The LAPD sees positive results with wireless video technology.
On a daily basis, the 9,400 men and women of the Los Angeles Police Department (LAPD) take to the streets to fulfill their oath to protect and defend the citizens who live, work and play within the 465 square miles of the city of Los Angeles. The success or failure of their mission often depends on equipping them with tools they need to do their jobs safely and effectively.
Located on 10 square miles of the city’s lower east side, Jordan Downs is a 700-unit public housing development in L.A.’s Watts neighborhood. With one of the highest crime rates in the city, Jordan Downs represents tough challenges to L.A.’s men and women in blue. Los Angeles Mayor Antonio Villaraigosa and LAPD Police Chief William Bratton recognized those challenges and pledged their support to resolve the problem.
In 2006, Mayor Villaraigosa announced the city’s Jordan Downs public safety initiative, called Safe Passage, promising to increase surveillance in the area and create an environment where residents could feel safe in their own neighborhoods. “We made a promise to the residents of the Jordan Downs community to increase police monitoring services and decrease crime and gang activity,” Mayor Villaraigosa said. “We made a commitment to the parents of Jordan Downs that their children will be able to walk to school safely. Today, we’re keeping those promises.” Technology Augments Police Force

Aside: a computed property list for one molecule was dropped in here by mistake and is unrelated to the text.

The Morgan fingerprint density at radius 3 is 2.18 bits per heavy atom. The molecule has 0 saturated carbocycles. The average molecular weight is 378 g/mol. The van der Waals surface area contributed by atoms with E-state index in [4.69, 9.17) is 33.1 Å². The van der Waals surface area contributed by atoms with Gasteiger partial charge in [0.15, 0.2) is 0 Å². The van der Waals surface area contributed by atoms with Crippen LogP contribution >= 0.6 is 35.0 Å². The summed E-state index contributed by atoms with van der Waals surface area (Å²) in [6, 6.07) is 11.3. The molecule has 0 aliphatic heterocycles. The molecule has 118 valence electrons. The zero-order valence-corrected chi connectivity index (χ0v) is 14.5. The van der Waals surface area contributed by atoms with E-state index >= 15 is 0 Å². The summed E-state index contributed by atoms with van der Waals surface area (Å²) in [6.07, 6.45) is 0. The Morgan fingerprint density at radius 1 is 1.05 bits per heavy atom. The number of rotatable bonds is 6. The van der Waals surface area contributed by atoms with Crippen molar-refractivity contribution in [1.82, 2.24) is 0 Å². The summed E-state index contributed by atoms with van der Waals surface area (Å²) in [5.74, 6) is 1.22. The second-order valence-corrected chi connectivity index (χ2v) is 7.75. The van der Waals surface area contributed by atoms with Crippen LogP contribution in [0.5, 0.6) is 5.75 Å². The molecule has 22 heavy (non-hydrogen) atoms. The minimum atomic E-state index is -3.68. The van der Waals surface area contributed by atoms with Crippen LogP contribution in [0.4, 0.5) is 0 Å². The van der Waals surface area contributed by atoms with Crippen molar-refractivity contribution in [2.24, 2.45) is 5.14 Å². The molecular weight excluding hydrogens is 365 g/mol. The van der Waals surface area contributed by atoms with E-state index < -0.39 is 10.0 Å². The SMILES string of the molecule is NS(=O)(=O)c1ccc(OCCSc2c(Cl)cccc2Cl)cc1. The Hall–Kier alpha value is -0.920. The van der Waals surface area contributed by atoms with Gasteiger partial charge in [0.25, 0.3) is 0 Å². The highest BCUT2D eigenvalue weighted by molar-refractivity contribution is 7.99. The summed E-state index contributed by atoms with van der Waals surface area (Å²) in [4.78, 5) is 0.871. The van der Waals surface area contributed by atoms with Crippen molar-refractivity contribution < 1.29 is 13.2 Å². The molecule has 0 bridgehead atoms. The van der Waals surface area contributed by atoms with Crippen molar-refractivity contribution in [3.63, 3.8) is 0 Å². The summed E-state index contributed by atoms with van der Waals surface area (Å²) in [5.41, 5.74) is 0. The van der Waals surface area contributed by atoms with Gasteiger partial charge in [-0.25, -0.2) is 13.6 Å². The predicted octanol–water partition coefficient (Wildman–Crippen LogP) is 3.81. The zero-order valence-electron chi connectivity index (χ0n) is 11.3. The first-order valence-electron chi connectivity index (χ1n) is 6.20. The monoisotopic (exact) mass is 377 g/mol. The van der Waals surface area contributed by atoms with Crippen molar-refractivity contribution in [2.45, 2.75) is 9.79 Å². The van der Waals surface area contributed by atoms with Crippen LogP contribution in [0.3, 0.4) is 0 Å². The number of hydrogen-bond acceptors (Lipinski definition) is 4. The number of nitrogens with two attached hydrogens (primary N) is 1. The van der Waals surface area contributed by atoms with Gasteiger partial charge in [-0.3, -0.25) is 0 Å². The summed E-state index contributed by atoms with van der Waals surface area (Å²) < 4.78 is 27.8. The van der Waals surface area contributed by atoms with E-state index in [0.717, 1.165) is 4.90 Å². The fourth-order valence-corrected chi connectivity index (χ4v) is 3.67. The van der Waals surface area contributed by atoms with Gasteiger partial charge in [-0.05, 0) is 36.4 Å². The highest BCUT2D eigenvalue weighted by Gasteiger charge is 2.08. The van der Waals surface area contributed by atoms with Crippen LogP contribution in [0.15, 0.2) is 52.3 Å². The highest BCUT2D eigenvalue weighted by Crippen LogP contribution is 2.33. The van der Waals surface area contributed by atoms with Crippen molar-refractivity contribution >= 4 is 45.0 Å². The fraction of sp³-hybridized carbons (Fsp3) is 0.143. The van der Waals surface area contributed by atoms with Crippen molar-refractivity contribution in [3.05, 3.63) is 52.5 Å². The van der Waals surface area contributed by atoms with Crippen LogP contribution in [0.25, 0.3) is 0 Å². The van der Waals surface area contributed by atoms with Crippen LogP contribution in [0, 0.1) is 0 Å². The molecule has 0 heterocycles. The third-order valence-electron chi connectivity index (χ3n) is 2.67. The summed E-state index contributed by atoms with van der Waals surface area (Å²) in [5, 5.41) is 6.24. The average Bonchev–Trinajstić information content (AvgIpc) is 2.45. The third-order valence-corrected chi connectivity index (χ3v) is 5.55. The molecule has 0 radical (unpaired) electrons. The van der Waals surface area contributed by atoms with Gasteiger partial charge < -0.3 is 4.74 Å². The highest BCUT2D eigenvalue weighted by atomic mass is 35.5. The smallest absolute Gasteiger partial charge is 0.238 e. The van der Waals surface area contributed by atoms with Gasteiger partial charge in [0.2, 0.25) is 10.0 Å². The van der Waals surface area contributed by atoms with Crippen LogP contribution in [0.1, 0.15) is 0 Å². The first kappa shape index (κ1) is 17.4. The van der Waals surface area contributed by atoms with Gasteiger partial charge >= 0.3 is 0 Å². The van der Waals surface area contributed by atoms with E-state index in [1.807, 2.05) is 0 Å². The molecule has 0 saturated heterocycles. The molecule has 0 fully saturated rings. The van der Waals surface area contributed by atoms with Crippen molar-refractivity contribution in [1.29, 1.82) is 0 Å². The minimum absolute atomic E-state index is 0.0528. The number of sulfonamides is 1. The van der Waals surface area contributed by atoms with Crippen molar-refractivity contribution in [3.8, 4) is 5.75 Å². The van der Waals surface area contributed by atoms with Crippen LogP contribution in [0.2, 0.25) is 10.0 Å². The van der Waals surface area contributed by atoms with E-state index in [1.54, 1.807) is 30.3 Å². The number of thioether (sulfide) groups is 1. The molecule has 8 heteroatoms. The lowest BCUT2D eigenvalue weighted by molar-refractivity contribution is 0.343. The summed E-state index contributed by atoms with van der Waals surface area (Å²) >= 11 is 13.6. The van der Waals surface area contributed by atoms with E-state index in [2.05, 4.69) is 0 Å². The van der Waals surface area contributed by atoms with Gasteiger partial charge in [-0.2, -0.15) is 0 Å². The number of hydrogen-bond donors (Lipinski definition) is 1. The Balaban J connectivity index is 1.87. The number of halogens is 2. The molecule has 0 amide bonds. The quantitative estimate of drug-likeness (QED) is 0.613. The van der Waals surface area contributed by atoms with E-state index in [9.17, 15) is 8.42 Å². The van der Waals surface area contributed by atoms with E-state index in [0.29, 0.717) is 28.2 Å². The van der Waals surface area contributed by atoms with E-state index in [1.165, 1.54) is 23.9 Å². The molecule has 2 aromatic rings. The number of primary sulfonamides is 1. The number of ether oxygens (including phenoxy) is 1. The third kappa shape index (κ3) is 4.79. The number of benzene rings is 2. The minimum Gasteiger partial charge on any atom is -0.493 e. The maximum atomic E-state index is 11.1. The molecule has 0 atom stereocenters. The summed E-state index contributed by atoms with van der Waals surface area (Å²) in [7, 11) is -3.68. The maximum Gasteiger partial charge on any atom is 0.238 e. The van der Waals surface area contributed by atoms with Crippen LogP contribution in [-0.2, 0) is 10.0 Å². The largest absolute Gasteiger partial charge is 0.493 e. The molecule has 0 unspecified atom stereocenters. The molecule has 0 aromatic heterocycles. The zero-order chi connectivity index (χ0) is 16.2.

Fresh on the heels of a dramatic decrease in crime as a result of installing video technology in Los Angeles’ 40-acre MacArthur Park, the LAPD hoped to duplicate that success in Jordan Downs and take the technology a step further. The department’s goal was to create a network around Jordan Downs that would wirelessly deliver real-time video to police from critical locations throughout the area. Mesh technology provides the backbone that delivers high speed data, enabling a new level of situational awareness that allows law enforcement personnel to arrive on the scene fully informed and ready to respond.
“Technology is an important way a small police department with a big job, like LAPD, has any chance of providing public safety,” Deputy Chief Charlie Beck said. “Motorola’s mesh network was the technology we wanted to use, and they stepped up to the plate in a big way.” Motorola
proposed MOTOMESH™ multi-radio wireless broadband network. An easy-to-deploy, scalable and cost-effective solution, MOTOMESH provides Wi-Fi access for the public and gives first responders access to mission critical communications through separate, dedicated and secure access. The network encompasses 10 wireless video surveillance cameras located throughout Jordan Downs that allow officers using laptop computers or handheld devices to pan across surveillance locations and zoom in and out on suspected criminal activity.